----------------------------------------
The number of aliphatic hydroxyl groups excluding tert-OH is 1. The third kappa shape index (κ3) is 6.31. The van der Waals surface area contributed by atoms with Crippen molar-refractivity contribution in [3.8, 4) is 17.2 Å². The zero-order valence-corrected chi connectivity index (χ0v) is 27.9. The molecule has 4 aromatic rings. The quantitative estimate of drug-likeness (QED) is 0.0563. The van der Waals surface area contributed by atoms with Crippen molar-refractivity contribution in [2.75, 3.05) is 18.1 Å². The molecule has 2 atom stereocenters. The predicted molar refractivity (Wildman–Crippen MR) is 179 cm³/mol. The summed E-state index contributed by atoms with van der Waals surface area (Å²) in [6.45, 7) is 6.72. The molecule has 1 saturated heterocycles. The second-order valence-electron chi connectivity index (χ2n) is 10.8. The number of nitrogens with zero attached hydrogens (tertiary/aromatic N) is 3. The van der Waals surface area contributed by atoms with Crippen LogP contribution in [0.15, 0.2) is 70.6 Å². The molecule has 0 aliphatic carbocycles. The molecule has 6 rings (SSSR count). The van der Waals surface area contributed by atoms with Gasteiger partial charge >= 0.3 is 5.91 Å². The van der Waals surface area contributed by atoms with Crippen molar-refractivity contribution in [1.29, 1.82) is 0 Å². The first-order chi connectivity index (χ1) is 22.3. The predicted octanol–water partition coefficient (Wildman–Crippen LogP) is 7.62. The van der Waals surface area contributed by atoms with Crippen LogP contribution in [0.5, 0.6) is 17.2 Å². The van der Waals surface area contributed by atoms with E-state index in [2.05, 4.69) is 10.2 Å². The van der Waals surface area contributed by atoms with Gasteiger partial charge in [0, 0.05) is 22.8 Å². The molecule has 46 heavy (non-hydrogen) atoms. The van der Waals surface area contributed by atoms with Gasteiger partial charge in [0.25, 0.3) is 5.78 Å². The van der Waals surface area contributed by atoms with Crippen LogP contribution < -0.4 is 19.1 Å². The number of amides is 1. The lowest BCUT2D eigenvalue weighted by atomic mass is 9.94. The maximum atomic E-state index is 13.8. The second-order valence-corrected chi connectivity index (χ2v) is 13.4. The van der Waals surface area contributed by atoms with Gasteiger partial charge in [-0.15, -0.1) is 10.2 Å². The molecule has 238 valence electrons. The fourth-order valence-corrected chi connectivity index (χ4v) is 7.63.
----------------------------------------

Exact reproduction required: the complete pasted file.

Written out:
The number of aliphatic hydroxyl groups excluding tert-OH is 1. The third kappa shape index (κ3) is 6.31. The van der Waals surface area contributed by atoms with Crippen molar-refractivity contribution in [3.8, 4) is 17.2 Å². The zero-order valence-corrected chi connectivity index (χ0v) is 27.9. The molecule has 4 aromatic rings. The quantitative estimate of drug-likeness (QED) is 0.0563. The van der Waals surface area contributed by atoms with Crippen molar-refractivity contribution in [2.75, 3.05) is 18.1 Å². The molecule has 2 atom stereocenters. The predicted molar refractivity (Wildman–Crippen MR) is 179 cm³/mol. The summed E-state index contributed by atoms with van der Waals surface area (Å²) in [6.45, 7) is 6.72. The molecule has 1 saturated heterocycles. The second-order valence-electron chi connectivity index (χ2n) is 10.8. The number of nitrogens with zero attached hydrogens (tertiary/aromatic N) is 3. The van der Waals surface area contributed by atoms with Crippen LogP contribution in [0.15, 0.2) is 70.6 Å². The molecule has 0 aliphatic carbocycles. The molecule has 6 rings (SSSR count). The van der Waals surface area contributed by atoms with Gasteiger partial charge >= 0.3 is 5.91 Å². The van der Waals surface area contributed by atoms with Crippen molar-refractivity contribution in [1.29, 1.82) is 0 Å². The first-order chi connectivity index (χ1) is 22.3. The predicted octanol–water partition coefficient (Wildman–Crippen LogP) is 7.62. The van der Waals surface area contributed by atoms with Crippen LogP contribution in [0.5, 0.6) is 17.2 Å². The van der Waals surface area contributed by atoms with E-state index in [2.05, 4.69) is 10.2 Å². The van der Waals surface area contributed by atoms with Gasteiger partial charge in [0, 0.05) is 22.8 Å². The molecule has 46 heavy (non-hydrogen) atoms. The van der Waals surface area contributed by atoms with Gasteiger partial charge in [0.25, 0.3) is 5.78 Å². The van der Waals surface area contributed by atoms with Crippen LogP contribution < -0.4 is 19.1 Å². The number of amides is 1. The lowest BCUT2D eigenvalue weighted by atomic mass is 9.94. The maximum atomic E-state index is 13.8. The second-order valence-corrected chi connectivity index (χ2v) is 13.4. The van der Waals surface area contributed by atoms with Gasteiger partial charge in [-0.15, -0.1) is 10.2 Å². The molecule has 238 valence electrons. The fourth-order valence-corrected chi connectivity index (χ4v) is 7.63.